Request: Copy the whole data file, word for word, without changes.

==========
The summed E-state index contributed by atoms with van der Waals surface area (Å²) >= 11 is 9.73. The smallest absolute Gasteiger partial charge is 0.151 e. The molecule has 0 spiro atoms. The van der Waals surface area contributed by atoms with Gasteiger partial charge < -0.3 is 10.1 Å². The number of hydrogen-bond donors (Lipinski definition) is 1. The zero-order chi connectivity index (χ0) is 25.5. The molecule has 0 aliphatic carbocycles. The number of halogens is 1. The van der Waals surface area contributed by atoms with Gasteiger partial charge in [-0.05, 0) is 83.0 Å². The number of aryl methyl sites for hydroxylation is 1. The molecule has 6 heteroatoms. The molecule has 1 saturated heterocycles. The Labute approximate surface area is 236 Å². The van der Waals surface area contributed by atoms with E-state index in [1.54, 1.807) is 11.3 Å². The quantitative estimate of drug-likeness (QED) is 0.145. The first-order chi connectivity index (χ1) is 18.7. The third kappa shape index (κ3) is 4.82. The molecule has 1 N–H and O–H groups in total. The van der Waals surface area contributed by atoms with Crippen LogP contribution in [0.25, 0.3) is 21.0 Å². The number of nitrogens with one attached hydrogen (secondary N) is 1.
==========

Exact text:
The summed E-state index contributed by atoms with van der Waals surface area (Å²) >= 11 is 9.73. The smallest absolute Gasteiger partial charge is 0.151 e. The molecule has 0 spiro atoms. The van der Waals surface area contributed by atoms with Gasteiger partial charge < -0.3 is 10.1 Å². The number of hydrogen-bond donors (Lipinski definition) is 1. The zero-order chi connectivity index (χ0) is 25.5. The molecule has 0 aliphatic carbocycles. The number of halogens is 1. The van der Waals surface area contributed by atoms with Gasteiger partial charge in [-0.05, 0) is 83.0 Å². The number of aryl methyl sites for hydroxylation is 1. The molecule has 6 heteroatoms. The molecule has 1 saturated heterocycles. The Labute approximate surface area is 236 Å². The van der Waals surface area contributed by atoms with E-state index in [1.54, 1.807) is 11.3 Å². The quantitative estimate of drug-likeness (QED) is 0.145. The first-order chi connectivity index (χ1) is 18.7. The third kappa shape index (κ3) is 4.82. The molecule has 1 N–H and O–H groups in total. The van der Waals surface area contributed by atoms with Crippen LogP contribution in [0.25, 0.3) is 21.0 Å². The number of nitrogens with one attached hydrogen (secondary N) is 1.